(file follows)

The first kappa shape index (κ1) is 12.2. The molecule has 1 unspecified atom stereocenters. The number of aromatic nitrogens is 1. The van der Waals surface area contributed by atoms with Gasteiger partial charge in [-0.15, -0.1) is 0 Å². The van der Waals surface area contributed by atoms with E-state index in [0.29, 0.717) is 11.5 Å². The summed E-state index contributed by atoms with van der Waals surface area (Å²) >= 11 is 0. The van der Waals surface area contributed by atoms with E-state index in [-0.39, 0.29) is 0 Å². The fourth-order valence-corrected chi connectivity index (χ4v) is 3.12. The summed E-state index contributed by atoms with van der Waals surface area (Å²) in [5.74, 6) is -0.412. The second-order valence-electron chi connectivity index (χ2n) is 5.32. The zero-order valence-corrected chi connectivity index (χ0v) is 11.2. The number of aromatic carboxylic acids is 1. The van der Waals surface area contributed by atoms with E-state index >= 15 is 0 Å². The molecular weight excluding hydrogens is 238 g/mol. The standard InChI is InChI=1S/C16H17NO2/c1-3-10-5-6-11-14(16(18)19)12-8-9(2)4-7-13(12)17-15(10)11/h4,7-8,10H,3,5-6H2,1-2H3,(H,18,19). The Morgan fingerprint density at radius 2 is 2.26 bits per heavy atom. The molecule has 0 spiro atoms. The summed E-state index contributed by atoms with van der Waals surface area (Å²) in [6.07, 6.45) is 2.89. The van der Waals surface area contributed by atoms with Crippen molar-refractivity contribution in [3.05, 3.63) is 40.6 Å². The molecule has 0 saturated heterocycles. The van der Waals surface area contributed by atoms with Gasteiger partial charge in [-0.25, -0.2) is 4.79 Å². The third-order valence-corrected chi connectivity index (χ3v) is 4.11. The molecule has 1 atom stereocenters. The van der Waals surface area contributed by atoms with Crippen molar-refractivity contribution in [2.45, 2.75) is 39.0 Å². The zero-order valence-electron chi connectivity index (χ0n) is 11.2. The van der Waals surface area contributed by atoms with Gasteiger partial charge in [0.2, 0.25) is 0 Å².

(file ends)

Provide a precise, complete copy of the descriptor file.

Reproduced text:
The first kappa shape index (κ1) is 12.2. The molecule has 1 unspecified atom stereocenters. The number of aromatic nitrogens is 1. The van der Waals surface area contributed by atoms with Gasteiger partial charge in [-0.15, -0.1) is 0 Å². The van der Waals surface area contributed by atoms with E-state index in [0.29, 0.717) is 11.5 Å². The summed E-state index contributed by atoms with van der Waals surface area (Å²) >= 11 is 0. The van der Waals surface area contributed by atoms with E-state index in [-0.39, 0.29) is 0 Å². The fourth-order valence-corrected chi connectivity index (χ4v) is 3.12. The summed E-state index contributed by atoms with van der Waals surface area (Å²) in [5.74, 6) is -0.412. The second-order valence-electron chi connectivity index (χ2n) is 5.32. The zero-order valence-corrected chi connectivity index (χ0v) is 11.2. The number of aromatic carboxylic acids is 1. The van der Waals surface area contributed by atoms with E-state index >= 15 is 0 Å². The molecular weight excluding hydrogens is 238 g/mol. The standard InChI is InChI=1S/C16H17NO2/c1-3-10-5-6-11-14(16(18)19)12-8-9(2)4-7-13(12)17-15(10)11/h4,7-8,10H,3,5-6H2,1-2H3,(H,18,19). The Morgan fingerprint density at radius 2 is 2.26 bits per heavy atom. The molecule has 0 spiro atoms. The summed E-state index contributed by atoms with van der Waals surface area (Å²) in [6.07, 6.45) is 2.89. The van der Waals surface area contributed by atoms with Crippen molar-refractivity contribution in [3.05, 3.63) is 40.6 Å². The molecule has 0 saturated heterocycles. The van der Waals surface area contributed by atoms with Gasteiger partial charge in [-0.25, -0.2) is 4.79 Å². The third-order valence-corrected chi connectivity index (χ3v) is 4.11. The molecule has 1 atom stereocenters. The van der Waals surface area contributed by atoms with Crippen molar-refractivity contribution in [2.45, 2.75) is 39.0 Å². The zero-order valence-electron chi connectivity index (χ0n) is 11.2. The van der Waals surface area contributed by atoms with Gasteiger partial charge in [0.2, 0.25) is 0 Å².